New MLB system will bring Sox, Ortiz to the table soon

692754.jpg

New MLB system will bring Sox, Ortiz to the table soon

If it's the off-season, it must be time for some David Ortiz contractual drama.

For the third October running, the Red Sox have a decision to make on their designated hitter.

In 2010, they had to decide whether to pick up a 12.5 million option. (They did.)

Last fall, Ortiz was a free agent, but the Red Sox offered him salary arbitration, and in December, Ortiz accepted, effectively binding him to the club. Minutes before a January arbitration hearing, the two sides essentially split the difference on their filing numbers and agreed on a one-year, 14.575 deal.

Now, it's decision time again. But there are some important differences.

Thanks to a change in the collective bargaining agreement -- signed last November, but not implemented right away -- clubs are no longer allowed to offer arbitration to their own free agents.

Instead, under a new system that more closely resembles the NHL's, teams are permitted to offer their own free agents "qualifying offers." Major League Baseball takes the average of the top 20 percent of players in the game and establishes that as the qualifying offer standard -- one salary fits all.

For this year, the first under the new CBA, that figure will fall somewhere between 13.3-13.4 million.

The problem there is that represents a paycut of more than 1 million for Ortiz, virtually guaranteeing that he would reject such an offer and seek free agency.

Qualifying offers must be made within five days of the conclusion of the World Series. Players then have five days to accept or decline.

Given the likelihood that Ortiz would reject the offer, a sense of urgency has been injected into the negotiations. It would behoove the Sox to get Ortiz signed to a contract before the end of the World Series.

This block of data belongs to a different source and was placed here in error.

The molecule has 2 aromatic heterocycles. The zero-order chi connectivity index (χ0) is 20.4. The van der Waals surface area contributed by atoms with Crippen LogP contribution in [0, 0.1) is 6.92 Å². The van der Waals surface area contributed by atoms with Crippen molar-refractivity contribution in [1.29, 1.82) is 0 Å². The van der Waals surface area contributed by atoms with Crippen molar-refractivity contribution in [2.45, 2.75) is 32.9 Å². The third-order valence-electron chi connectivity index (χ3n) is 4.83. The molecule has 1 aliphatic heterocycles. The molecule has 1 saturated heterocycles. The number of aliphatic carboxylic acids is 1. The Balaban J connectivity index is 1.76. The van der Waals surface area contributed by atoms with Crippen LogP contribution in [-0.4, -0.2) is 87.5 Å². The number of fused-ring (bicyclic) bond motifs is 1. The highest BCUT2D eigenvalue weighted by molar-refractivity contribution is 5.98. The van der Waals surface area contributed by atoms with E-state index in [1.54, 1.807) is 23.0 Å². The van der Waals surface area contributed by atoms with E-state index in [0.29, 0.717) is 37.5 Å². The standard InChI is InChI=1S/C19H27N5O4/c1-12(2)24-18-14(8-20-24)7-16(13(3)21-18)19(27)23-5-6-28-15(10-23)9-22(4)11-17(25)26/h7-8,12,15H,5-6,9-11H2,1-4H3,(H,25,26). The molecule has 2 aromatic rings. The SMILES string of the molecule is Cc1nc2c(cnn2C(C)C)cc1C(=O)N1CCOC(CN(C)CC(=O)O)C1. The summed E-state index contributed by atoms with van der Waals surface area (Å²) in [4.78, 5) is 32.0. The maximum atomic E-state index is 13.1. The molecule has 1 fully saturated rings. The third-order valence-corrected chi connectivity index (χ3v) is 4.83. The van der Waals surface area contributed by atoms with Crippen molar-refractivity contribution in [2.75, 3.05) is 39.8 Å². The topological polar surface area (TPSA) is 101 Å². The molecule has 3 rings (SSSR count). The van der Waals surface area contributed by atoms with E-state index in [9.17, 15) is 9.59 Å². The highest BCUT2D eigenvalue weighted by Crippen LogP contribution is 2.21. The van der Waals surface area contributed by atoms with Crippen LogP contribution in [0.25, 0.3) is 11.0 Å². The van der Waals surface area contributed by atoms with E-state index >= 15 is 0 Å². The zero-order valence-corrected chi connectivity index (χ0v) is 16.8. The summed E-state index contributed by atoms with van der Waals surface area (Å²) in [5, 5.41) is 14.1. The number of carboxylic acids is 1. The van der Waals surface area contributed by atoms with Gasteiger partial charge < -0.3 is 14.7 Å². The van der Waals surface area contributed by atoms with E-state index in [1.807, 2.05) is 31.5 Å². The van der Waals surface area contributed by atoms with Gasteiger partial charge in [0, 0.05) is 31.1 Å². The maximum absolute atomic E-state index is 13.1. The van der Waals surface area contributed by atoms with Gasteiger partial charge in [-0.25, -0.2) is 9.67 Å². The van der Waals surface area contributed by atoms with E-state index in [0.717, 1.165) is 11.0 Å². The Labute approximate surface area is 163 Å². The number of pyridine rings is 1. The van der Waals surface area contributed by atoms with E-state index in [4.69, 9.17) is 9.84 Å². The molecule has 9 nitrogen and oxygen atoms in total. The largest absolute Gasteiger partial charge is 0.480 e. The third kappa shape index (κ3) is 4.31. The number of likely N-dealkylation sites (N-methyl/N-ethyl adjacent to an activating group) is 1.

A baseball source indicated the Sox, who had some preliminary talks with Ortiz during the season, will begin talks in earnest within the next week.

Once those discussions begin, another hurdle could develop: Ortiz has made it clear that he wants a multi-year deal as a reward for his production. It rankles the veteran slugger that the Sox have doled out multi-year deals - some as long as seven years -- to players outside the organization, but have been unwilling, over the last two off-seasons, to commit to more than one to him.

Ortiz has a point, of course. And though he missed nearly the entire second half with an Achilles heel injury, his 2012 season -- what there was of it -- was superb. His .611 slugging percentage was his highest since 2007 and his OPS (on-base percentage plus slugging) of 1.026 was the third-best in his career.

But there are counterpoints, too.

For one thing, Ortiz will turn 37 next month. And as the Achilles heel injury reminded everyone, he's more susceptible to injury, including ones that could be career-threatening.

Moreover, there's the issue of the marketplace. As a DH, Ortiz has little or no value to the 15 National League teams. And of the remaining 14 American League teams (with Houston switching leagues this winter), some are already committed to veteran DHs (Chicago, for example, has two years remaining with Adam Dunn) while others, like the Yankees, prefer to rotate position players in the DH role to provide occasional rest.

Ortiz has said he would like to finish his career with the Red Sox, and ownership has long had a soft spot for Ortiz. What makes the most sense is a one-year deal at a slight raise (say, 15 million or so), with a vesting option at the same figure based on plate appearances. (Teams are forbidden from tying vesting options to actual statistical figures like home runs, RBI, etc).